So that is definitely a limitation of smart contracts but I think people are working around that.

Trevor Burrus: The interesting thing about, from a legal standpoint is that in contract law we do talk about [00:18:00] the way that, you know, it’s mutual obligations as a basic is what a contract is and certain obligations trigger counter‐​performance. And so, let’s take a rental contract. And one of the things I had read about preparing for this episode is kind of let’s say you’re paying rent on February 1st and not that far in the future, you could do it now, let’s say the house is opened up with a digital key as opposed to a physical key. [00:18:30] And so, upon you paying rent and it gets written and it gets confirmed and then the digital key opens up the house and that’s how you continue to live in your house.
But there are multiple conditions that go into like renting a house. So, the maintenance of the appliances for example, people kind of [inaudible 00:18:47] times, like, oh, my fridge doesn’t work therefore I’m not going to pay rent next month and I’m like, well, the nonexistence of the fridge obligation does not totally relieve you of your [00:19:00] obligation to pay rent, In actuality what we would do is we would negotiate maybe $200 off your rent but that requires lawyers and things like that.
That all seems really complex and while you could just say open the door I paid rent, that’s a smart contract. But most disputes and rental disputes for example are not that, they’re how much performance did they give and how much performance do I have to give and that’s not, that’s not code. It doesn’t seem codeable to me [00:19:30] or maybe it is, I don’t know.

Kate Sills: I think that’s a really good point. The way that I see smart contracts is that they are only useful in certain cases. They probably wouldn’t replace all legal contracts because you do have that like what is it exposed negotiation phase where you would want to, maybe the real world isn’t exactly how you expected and you need to renegotiate. I think smart contracts are really useful for when you want a very [00:20:00] severely binding commitment and like for instance maybe you want to be able to make a deal with someone that you don’t think would have your best interest in heart in that kind of negotiation and you don’t want them to be able to back out of it.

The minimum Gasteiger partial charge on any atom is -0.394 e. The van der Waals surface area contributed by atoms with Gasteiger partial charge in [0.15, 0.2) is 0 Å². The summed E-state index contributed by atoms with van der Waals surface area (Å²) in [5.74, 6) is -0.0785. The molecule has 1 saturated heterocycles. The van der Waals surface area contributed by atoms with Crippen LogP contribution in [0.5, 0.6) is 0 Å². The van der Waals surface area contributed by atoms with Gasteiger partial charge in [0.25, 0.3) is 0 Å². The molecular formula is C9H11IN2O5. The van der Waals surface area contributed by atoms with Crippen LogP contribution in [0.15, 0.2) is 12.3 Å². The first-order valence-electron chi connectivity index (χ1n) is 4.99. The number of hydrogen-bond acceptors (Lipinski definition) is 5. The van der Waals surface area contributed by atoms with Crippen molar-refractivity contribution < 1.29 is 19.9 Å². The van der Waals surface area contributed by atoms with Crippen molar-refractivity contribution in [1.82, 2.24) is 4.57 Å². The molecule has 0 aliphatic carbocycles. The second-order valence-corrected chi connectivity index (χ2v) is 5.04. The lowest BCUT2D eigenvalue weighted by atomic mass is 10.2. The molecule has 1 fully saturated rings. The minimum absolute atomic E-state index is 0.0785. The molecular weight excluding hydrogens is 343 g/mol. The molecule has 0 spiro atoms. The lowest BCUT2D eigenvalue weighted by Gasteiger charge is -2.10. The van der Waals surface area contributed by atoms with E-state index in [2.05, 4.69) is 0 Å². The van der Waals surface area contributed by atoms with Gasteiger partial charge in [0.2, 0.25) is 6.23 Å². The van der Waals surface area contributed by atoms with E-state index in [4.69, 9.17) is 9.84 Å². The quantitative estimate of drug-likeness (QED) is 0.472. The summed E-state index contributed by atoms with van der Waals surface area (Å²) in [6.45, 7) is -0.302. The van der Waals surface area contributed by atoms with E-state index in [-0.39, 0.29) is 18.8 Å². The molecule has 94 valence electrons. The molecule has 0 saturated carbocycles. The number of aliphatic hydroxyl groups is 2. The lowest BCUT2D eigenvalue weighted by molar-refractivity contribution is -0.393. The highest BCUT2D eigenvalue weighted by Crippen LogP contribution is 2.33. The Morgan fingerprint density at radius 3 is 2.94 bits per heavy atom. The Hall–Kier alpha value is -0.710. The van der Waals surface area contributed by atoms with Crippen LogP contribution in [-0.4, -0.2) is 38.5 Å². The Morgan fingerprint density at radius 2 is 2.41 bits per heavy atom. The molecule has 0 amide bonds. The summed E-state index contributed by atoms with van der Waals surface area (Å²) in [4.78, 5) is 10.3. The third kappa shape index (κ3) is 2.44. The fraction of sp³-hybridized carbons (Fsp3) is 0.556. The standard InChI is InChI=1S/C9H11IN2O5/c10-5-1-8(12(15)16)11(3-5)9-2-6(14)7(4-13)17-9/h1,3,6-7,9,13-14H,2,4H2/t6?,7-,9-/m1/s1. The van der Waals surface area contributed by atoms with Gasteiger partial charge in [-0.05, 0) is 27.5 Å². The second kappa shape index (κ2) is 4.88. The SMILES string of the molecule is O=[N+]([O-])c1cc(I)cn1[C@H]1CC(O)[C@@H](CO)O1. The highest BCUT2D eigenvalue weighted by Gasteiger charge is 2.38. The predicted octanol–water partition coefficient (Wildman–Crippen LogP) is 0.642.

It goes back to kind of like what contract was for in the first place. I’d had mentioned Thomas Hobbes in Leviathan way back in 1651 or whatever. When [00:20:30] the words aren’t enough to bind men, Thomas Hobbes argued you need some kind of course of power over them both. Smart contracts are used for that circumstance where you don’t think that this person will be able to work things out for you or you don’t think the courts will actually be able to rule in your favor.
So, maybe you’re not in the U.S., maybe you’re in some other country where this person that you’re dealing with is a powerful figure who might [00:21:00] be able to bribe officials or the courts won’t necessarily rule in your favor.

Trevor Burrus: Or just have more money for lawyers.

Kate Sills: Right. Yeah, yeah, that’s a really good point. So Nobel Prize winning economist Oliver Williamson has this term legal centralism for the belief that courts are the best way to enforce contracts and they’re cheap and easy and none of those things are actually true. It’s not that smart contracts are cheap and easy either but I think there may be certain [00:21:30] circumstances in which they’re more valuable than taking it to a court. It might depend on what country you’re in.
There’s also the possibility for a private arbitration on the blockchain so you can write and read things to the blockchain. And some of those could be the judgments of private arbitration. You can encode things that you want to keep absolutely immutable and make sure that they are enforced. And then you can [00:22:00] also outside of maybe like the 95% of cases that you think you can encode. You could send that out for private arbitration, like take that judgment as an input to this function.
And so, there’s actually a lot of historical precedent for this. So, back in medieval times, the merchant class when they were going through all of the different countries and they would have disputes with people from different countries, there was no clear legal jurisdiction for them oftentimes. Even if they were able to [00:22:30] take it to court, the judge wouldn’t necessarily know anything about what they were doing because they had all these specialized agreements and things.